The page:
From a reader:
My husband and I just moved to Crozet this March and enjoy your blog. We just moved into our house that is close to the trail connecting Wayland’s Grant with Old trails. In the past two weeks we’ve had about 4 bear sightings on this path. I called the local game warden and was told they will move on when there is no food – I am not sure where/what food source they have found here. I’m also not sure how many bears are around, but just this past friday (4/2), we took this picture of a little cub in our driveway. I’ve told our neighbors, but it might be good to let all the people who use the trail that this bear/s hasn’t moved on yet! No signs yet of a mam bear, but I am pretty sure the bear I saw from the distance wasn’t a cub so I think there is more than one.
And when I asked permission to post:
You can definitely post, I think it is a good idea to let people know and so they can secure any trash or food they may have outside- The first sighting was by my sitter when she took my son for a walk on 3/24. Then my sister and I saw another bear in the same area (this is in the Creekside neighborhood on the trail that goes behind the homes) on 3/28. I thought the bear/s had moved on but this photo is from 4/2 and in our yard instead of on the trail.
Update 7 April 2010 – The Newsplex saw the story here and then did what reporters do – interviewed a bunch of people and discovered it’s an orphaned bear.
People are on the lookout for an orphaned bear cub in Crozet. It seems the furry creature is creating quite a stir in the Old Trail subdivision.
People are being told not to pet the bear or go near it, even though it’s a tiny cub, only about forty pounds. The bear has become a fixture in the western Albemarle County development.
“When I left that day it was right at the edge drinking,” says Sandra Terrell. The nanny was taking ten-month-old Sammy for a stroll in the neighborhood when she heard a loud noise.
“Something went running across the bushes. I thought it was a fat cat, but when I looked over at the tree it was a baby bear,” says Terrell.
She says it’s the same bear Sammy’s parents saw in their driveway just days ago.
“I startled it, and it startled us, and when I looked over there, the bear was hugging the tree and turned and looked at me,” says Terrell. The Newsplex has learned the bear is an orphan yearling. It’s too old to be considered a cub, and too young to be out on its own. The bear’s parents likely died, forcing it to fend for itself.
19 Replies to “Black Bears Hanging Around Old Trail”
My husband actually saw the baby bear about a week ago over on Orchard near Jarman’s Gap Rd.
I saw that cub on the afternoon of the 28th crossing over Jarman’s gap heading towards Bargamin Park. Also saw no mama bear.
From an email comment:
Please don’t freak out because you saw some bears. They live here, too, and that’s a good thing indicating a relatively healthy environment, not a bad thing. Bears are omnivores which means they eat everything. They are also well known for eating garbage so your garbage needs to be dealt with smartly. Buy or build a lockable, sturdy enclosure for your garbage cans. Put your garbage cans out for collection as close to collection time as possible the morning of collection, not the night before. Don’t store any food outside. If you have dumpsters, close the doors/lids and make sure your neighbors do the same. The bears, as with any wild animals, are not really interested in confrontations with humans. Don’t bother them and they won’t bother you. If you see a cub that means the mother is nearby. Don’t approach the cub thinking of it like a cuddly teddy bear. The mother bear may perceive you as a threat and act defensively of her cub. That would not be her fault, but yours for not avoiding close contact with the cub. Watch from inside and wait for them to go away. If the bears are hanging around residential neighborhoods they are probably looking for and finding garbage or food stored outside that is easy pickings. Everybody has to act smart and preventatively or the bears will continue to be seen in residential neighborhoods. They would prefer to stay more hidden in the wild, but will not turn down an easy meal of garbage or food stored outside. If you do happen to see them ransacking your garbage don’t go out and try to scare them away. Leave them alone and then take care of securing your garbage in a sturdy enclosure for next time. If you know what to do and what not to do with regard to bears and other wild animals you’re going to be alright and so will they. Advise all your neighbors to follow the same advice.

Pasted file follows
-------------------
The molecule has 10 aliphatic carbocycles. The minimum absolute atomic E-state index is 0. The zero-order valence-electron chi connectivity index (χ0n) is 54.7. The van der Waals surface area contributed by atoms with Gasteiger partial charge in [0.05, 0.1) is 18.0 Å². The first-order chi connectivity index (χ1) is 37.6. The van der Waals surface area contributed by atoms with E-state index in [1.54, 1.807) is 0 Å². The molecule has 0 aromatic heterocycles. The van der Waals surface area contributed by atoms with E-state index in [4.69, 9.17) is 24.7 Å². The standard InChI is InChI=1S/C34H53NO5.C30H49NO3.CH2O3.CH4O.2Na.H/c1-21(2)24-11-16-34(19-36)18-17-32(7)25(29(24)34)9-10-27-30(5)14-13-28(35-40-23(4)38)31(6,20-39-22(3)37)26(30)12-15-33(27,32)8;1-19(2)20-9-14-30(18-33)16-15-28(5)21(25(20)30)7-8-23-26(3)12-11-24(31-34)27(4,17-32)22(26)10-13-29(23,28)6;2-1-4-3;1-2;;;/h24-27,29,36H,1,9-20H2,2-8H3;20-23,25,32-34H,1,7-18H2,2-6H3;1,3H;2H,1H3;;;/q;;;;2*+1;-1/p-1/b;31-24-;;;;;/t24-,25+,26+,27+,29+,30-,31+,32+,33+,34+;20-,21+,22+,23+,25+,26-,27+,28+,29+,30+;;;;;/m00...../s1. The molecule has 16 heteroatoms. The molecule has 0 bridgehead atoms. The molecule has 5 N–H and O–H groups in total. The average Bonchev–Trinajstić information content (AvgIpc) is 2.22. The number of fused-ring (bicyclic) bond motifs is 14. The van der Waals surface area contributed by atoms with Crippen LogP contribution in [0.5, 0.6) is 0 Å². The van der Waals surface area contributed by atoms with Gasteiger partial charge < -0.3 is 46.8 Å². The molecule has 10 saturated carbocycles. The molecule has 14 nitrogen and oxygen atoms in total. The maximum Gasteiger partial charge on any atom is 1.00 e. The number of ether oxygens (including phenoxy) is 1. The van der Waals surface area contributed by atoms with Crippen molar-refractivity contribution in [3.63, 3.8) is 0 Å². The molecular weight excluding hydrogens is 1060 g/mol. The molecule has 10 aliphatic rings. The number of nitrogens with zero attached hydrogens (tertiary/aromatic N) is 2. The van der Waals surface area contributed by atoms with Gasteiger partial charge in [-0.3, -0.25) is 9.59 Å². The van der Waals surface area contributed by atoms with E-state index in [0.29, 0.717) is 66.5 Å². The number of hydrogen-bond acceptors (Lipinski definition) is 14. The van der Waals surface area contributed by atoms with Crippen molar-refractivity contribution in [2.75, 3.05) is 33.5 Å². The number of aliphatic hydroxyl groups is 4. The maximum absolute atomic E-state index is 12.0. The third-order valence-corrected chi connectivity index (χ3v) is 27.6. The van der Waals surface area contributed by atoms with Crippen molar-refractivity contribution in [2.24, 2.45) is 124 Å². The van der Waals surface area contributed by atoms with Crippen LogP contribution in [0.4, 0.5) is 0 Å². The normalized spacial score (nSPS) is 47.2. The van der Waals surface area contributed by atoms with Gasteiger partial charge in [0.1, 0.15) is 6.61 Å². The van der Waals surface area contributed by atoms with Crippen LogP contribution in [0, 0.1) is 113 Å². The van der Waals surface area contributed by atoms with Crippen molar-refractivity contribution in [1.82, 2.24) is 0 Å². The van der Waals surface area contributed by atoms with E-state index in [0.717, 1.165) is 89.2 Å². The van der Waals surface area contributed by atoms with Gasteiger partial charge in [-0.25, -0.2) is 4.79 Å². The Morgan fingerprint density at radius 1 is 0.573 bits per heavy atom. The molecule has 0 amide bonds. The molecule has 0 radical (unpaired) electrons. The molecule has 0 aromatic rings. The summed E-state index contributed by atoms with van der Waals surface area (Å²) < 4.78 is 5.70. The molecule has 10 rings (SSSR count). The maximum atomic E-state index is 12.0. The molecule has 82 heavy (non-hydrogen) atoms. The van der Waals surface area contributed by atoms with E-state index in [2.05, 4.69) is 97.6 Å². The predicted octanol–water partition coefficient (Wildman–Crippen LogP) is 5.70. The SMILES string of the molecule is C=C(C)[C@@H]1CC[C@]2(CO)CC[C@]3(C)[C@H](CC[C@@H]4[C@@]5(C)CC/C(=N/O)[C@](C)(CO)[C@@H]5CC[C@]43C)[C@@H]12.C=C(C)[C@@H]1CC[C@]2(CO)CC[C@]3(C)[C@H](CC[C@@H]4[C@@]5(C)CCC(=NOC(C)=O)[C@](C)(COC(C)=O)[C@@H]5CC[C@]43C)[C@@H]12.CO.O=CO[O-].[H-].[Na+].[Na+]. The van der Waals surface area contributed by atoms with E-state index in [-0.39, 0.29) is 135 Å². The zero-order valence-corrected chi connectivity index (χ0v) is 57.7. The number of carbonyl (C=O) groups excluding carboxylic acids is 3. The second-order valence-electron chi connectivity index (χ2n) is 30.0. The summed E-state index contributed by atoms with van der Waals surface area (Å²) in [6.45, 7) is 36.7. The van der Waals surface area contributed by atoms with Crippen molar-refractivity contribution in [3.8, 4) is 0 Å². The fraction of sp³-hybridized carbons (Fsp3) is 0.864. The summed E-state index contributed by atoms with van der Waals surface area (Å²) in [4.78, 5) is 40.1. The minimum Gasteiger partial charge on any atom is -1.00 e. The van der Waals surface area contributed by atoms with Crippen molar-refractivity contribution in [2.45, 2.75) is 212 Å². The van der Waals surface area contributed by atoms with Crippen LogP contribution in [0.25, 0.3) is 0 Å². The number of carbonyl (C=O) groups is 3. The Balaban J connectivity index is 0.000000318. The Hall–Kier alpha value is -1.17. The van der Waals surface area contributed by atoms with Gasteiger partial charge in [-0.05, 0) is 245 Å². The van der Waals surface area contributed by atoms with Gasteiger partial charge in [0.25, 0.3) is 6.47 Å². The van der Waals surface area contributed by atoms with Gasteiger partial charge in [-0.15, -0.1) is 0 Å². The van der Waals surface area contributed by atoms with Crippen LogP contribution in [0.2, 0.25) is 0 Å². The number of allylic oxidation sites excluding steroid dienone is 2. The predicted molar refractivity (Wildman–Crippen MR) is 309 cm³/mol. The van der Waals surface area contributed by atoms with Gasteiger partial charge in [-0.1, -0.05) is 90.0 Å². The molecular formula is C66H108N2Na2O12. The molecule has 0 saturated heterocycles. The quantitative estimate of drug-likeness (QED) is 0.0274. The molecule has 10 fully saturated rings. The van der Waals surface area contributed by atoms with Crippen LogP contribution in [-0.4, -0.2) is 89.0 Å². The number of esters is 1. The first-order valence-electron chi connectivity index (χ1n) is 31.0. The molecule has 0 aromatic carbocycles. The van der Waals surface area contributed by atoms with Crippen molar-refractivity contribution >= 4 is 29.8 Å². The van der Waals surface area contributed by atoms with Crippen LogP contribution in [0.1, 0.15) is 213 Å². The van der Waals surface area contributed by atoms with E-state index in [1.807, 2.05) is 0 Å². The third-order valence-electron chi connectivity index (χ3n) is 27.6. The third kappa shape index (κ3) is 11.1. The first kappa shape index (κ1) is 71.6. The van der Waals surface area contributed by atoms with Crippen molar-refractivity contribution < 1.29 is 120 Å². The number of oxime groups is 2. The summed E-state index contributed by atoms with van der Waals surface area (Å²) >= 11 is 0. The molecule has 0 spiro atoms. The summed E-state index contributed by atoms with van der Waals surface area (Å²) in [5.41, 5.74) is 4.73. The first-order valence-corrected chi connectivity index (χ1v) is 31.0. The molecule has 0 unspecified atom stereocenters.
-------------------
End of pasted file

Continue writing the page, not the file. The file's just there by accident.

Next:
We are so saddened to find out that this bear was put down due to ignorance! I hope that folks can learn how to respect the local wildlife and remember “a fed bear is a dead bear”
April 8, 2010
The Virginia Department of Game and Inland Fisheries confirmed Thursday afternoon that the orphaned black bear yearling cub that was spotted roaming around Old Trail Village in Crozet was euthanized because it had become too accustomed to humans.
The yearling cub has not been seen around the Crozet subdivision since it was photographed on Friday, April 2. Officials say the cub was caught that day.
“Well, I’m sort of glad because of the neighborhood and a lot of kids are playing here. But just to take it to a safe environment, not to harm it or anything,” said Sandra Terrell, who spotted the bear last week.
CBS19 Bianca Spinosa reports the healthy little bear made a home for itself in the Old Trail area because it was being fed by construction workers on their lunch break. While the workers obviously meant well, feeding bears in the Commonwealth of Virginia is actually illegal.
Most bears fed by humans have to be euthanized.
Game officials say putting down a bear is a last resort. Bears are naturally shy and tend to avoid people, but once they are fed they become quite aggressive.
Specialists say they had to put the yearling cub down or else it would continue to approach people for food, which could create a dangerous situation if young children are around.
Still, Old Trail residents wish there was another solution.
From newsplex website..